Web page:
In a recent study posted on the medRxiv* preprint server, researchers discuss an analytical framework to investigate the contribution of the transmissibility advantage and generation time to the growth advantage of a severe acute respiratory syndrome coronavirus 2 (SARS-CoV-2) variant.
Study: Selection for infectivity profiles in slow and fast epidemics, and the rise of SARS-CoV-2 variants. Image Credit: PopTika / Shutterstock.com
Evaluating the characteristics of emerging SARS-CoV-2 variants of concern (VOCs) plays an important role in pandemic risk assessment. The faster growth of variants may be either due to a large number of secondary infections, which is otherwise known as a transmissibility advantage, or better timing of secondary infections or generation time. Previous studies have primarily focused on deriving the transmissibility advantage considering the generation time remained a constant.
About the study
The authors of the present study developed a mathematical model to investigate the variation of the growth advantage in the epidemiological context during different generation times of SARS-CoV-2 variants. The relationship between infectivity profile and growth rate was used to conceptually explore the selection of infectivity profiles.
The rate of infectious contact in the community is known as transmission and depends upon interventions and factors such as social distancing, mask-wearing, population immunity, and seasonal effects. The time-varying reproduction number of the historical strain was considered as a proxy for transmission.
The conceptual exploration suggested that changes in the infectivity profile associated with an emerging variant can be inferred along with its growth rate when transmission changes over time. This approach was applied to the frequency of the SARS-CoV-2 Alpha and Delta variants over time in England during the Fall of 2020 and Spring of 2021.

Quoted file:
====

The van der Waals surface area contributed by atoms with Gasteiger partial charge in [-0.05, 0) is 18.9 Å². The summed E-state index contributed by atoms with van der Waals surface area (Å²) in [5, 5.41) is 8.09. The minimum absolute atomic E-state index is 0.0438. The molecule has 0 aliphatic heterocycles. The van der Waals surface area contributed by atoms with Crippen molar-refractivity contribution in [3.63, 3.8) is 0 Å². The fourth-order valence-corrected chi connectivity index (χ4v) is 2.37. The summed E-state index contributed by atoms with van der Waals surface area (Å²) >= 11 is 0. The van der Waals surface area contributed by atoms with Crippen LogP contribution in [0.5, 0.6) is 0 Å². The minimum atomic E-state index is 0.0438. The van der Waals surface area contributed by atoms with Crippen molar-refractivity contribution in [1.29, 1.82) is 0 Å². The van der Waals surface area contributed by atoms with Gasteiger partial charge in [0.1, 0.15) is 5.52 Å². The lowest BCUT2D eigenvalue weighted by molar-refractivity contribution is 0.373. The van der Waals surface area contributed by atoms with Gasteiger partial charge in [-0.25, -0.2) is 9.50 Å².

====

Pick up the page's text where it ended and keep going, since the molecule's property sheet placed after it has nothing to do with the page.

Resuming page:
The authors considered a situation in which historical strains H, which included a variant or a set of strains with similar properties, were circulating for a short span of time and were challenged by an emerging variant E. During the investigation of the rise of variant E relative to historical strains H, the exponential growth rates of H and E strains were observed and translated into a growth advantage or disadvantage.
When the historical strains grew with exponential rate rH and the emerging variant grew with rate rE, the logit of the frequency of the emerging variant grew linearly with slope, which is known as the growth advantage or selection coefficient.
The assumption was that both variant and historical strains shared the same distribution of generation time. Therefore, the transmissibility advantage, which is the effective reproduction number of the emerging variant relative to historical strains, could be inferred.
The key finding of this study was that the transmission levels reflected in the reproduction number change selection on different variants. In terms of high transmission and growth rate, most infections are recent and early transmission is more advantageous.
However, during a slow epidemic with low transmission rates, infections are older and late transmission is more advantageous. The selection coefficient may increase or decrease with the transmission or can even be a non-monotonous function of transmission.
Another important finding was about the understanding of the infectivity profile with the variation of the selection coefficient with the transmission. The study revealed that the SARS-CoV-2 Alpha variant had a transmissibility advantage of +54% relative to historical strains, whereas the Delta variant had a +140% additional advantage compared to the Alpha variants.
The generation time of both variants was similar to that of historical strains. The study data may help interpret the variant frequency dynamics, which are determined by the selection coefficient.
Limitations and conclusions
The current study did not consider the influence of interventions that can shorten the distribution of generation time such as isolation of positive cases and contact tracing, which also potentially change over time. The study also did not consider the impact of other changes in the environment, such as selection on vaccine escape variants, which may increase over time in the context of rapid vaccination of the population.
In conclusion, the researchers developed an analytical framework to select variants that can modify the transmission of an infectious pathogen. The findings from this study will help understand variant dynamics at a time when several SARS-CoV-2 VOCs are in circulation and new ones are emerging.
medRxiv publishes preliminary scientific reports that are not peer-reviewed and, therefore, should not be regarded as conclusive, guide clinical practice/health-related behavior, or treated as established information.